Among the towns yet to be reached by rescue teams is Basey, on the island of Samar, across the bay from Tacloban. The provincial governor said 2,000 people were missing there. Baco, a city of 35,000 people, is 80 per cent under water, according to UN workers, while an aid team from Oxfam has reported “utter destruction” in the north of Cebu island.

Although the Philippines had plenty of warning about the approaching storm, its scale – possibly the most powerful ever to make landfall – was not foreseen. Nearly a million people moved out of homes in high-risk areas, but many evacuation centres – schools, churches and government buildings – were unable to withstand the high winds and monstrous waves.

Among the islands to be hit was Bohol, which was recovering from a 7.2 magnitude earthquake last month. Aid agencies were already focused on Bohol, providing another reason  for the slow pace of relief operations in the typhoon aftermath.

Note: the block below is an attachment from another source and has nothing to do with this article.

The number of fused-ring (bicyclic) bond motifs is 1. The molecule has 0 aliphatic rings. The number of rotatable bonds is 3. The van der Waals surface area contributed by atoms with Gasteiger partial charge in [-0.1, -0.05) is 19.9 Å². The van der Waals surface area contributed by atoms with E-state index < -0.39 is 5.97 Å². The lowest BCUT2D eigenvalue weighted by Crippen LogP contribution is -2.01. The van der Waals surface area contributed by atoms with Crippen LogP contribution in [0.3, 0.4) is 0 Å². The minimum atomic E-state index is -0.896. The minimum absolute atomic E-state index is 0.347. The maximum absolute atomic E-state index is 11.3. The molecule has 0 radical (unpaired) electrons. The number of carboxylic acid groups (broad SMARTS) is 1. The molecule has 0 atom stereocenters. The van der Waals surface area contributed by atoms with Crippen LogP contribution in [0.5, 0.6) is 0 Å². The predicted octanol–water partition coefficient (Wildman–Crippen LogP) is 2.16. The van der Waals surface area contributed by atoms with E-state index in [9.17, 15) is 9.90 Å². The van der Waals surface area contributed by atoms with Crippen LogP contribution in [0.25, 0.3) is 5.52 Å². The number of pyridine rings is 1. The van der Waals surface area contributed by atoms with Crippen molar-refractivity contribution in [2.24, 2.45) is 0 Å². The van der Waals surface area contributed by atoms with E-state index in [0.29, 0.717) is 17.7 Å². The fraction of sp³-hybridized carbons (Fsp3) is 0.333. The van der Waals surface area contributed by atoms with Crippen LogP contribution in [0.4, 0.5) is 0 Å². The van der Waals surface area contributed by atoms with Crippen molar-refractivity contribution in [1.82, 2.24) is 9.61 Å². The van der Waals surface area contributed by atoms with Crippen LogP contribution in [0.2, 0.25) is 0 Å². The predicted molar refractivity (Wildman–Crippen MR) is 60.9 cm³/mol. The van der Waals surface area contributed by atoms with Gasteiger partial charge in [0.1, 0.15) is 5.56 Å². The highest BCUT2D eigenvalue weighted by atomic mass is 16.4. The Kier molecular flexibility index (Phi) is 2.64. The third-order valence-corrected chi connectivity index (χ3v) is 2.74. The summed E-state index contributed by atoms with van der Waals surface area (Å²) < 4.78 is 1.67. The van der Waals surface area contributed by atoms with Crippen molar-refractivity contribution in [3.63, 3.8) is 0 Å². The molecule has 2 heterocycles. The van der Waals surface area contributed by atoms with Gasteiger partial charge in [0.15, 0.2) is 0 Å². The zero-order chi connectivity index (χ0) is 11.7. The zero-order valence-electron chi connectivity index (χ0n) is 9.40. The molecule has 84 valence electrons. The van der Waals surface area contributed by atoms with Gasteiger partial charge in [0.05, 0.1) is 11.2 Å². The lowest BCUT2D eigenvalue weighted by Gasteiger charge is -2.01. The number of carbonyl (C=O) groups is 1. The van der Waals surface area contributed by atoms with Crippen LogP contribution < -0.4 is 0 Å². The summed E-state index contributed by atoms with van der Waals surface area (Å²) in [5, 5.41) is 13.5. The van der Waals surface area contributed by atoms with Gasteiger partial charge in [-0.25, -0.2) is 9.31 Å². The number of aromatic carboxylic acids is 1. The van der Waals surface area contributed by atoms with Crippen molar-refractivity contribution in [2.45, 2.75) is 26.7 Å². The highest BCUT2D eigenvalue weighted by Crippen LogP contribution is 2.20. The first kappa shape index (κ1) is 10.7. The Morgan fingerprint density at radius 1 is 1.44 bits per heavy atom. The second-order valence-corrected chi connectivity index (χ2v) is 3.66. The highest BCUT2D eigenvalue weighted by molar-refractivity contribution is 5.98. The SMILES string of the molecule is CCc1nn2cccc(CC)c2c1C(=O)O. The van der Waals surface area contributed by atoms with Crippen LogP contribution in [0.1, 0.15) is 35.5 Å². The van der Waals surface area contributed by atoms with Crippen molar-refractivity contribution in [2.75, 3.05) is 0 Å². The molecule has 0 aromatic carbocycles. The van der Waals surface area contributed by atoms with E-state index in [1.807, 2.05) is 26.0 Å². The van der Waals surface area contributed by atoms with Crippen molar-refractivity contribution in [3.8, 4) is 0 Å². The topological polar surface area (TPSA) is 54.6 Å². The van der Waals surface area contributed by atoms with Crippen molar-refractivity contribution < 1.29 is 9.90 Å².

Many of Tacloban’s survivors converged on the city’s shattered airport, waiting for aid flights to land. The airport was also turned into a makeshift hospital, where Emily Ortega, 21, gave birth to a baby girl on Monday. She survived the storm and flood by clinging to a post.

 

Video: Graham Mackay of Oxfam says the development charity has to stick to what they are good at and a support operation is currently underway

By default player size is set to 460 x 412px. But you can resize player width and height once you get the player code using player params.
Start your day with The Independent, sign up for daily news emails